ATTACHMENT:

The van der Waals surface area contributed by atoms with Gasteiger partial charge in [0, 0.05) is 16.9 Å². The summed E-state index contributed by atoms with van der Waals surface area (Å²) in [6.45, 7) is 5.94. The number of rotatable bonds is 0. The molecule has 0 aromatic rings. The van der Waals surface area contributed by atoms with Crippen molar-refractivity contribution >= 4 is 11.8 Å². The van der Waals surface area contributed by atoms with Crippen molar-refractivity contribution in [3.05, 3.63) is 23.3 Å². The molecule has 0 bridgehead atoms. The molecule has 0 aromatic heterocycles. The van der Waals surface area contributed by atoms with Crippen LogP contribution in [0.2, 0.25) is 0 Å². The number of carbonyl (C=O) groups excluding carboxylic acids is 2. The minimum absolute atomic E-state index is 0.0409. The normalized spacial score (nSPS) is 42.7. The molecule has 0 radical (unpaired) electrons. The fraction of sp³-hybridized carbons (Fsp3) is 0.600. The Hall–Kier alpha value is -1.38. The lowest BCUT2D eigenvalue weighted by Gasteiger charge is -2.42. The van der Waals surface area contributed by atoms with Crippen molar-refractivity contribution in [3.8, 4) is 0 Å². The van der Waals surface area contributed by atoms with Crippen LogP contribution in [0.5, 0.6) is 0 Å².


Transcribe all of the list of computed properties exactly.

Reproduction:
The van der Waals surface area contributed by atoms with Gasteiger partial charge in [0, 0.05) is 16.9 Å². The summed E-state index contributed by atoms with van der Waals surface area (Å²) in [6.45, 7) is 5.94. The number of rotatable bonds is 0. The molecule has 0 aromatic rings. The van der Waals surface area contributed by atoms with Crippen molar-refractivity contribution >= 4 is 11.8 Å². The van der Waals surface area contributed by atoms with Crippen molar-refractivity contribution in [3.05, 3.63) is 23.3 Å². The molecule has 0 bridgehead atoms. The molecule has 0 aromatic heterocycles. The van der Waals surface area contributed by atoms with Crippen LogP contribution in [0.2, 0.25) is 0 Å². The number of carbonyl (C=O) groups excluding carboxylic acids is 2. The minimum absolute atomic E-state index is 0.0409. The normalized spacial score (nSPS) is 42.7. The molecule has 0 radical (unpaired) electrons. The fraction of sp³-hybridized carbons (Fsp3) is 0.600. The Hall–Kier alpha value is -1.38. The lowest BCUT2D eigenvalue weighted by Gasteiger charge is -2.42. The van der Waals surface area contributed by atoms with Crippen molar-refractivity contribution in [3.8, 4) is 0 Å². The van der Waals surface area contributed by atoms with Crippen LogP contribution in [0.5, 0.6) is 0 Å².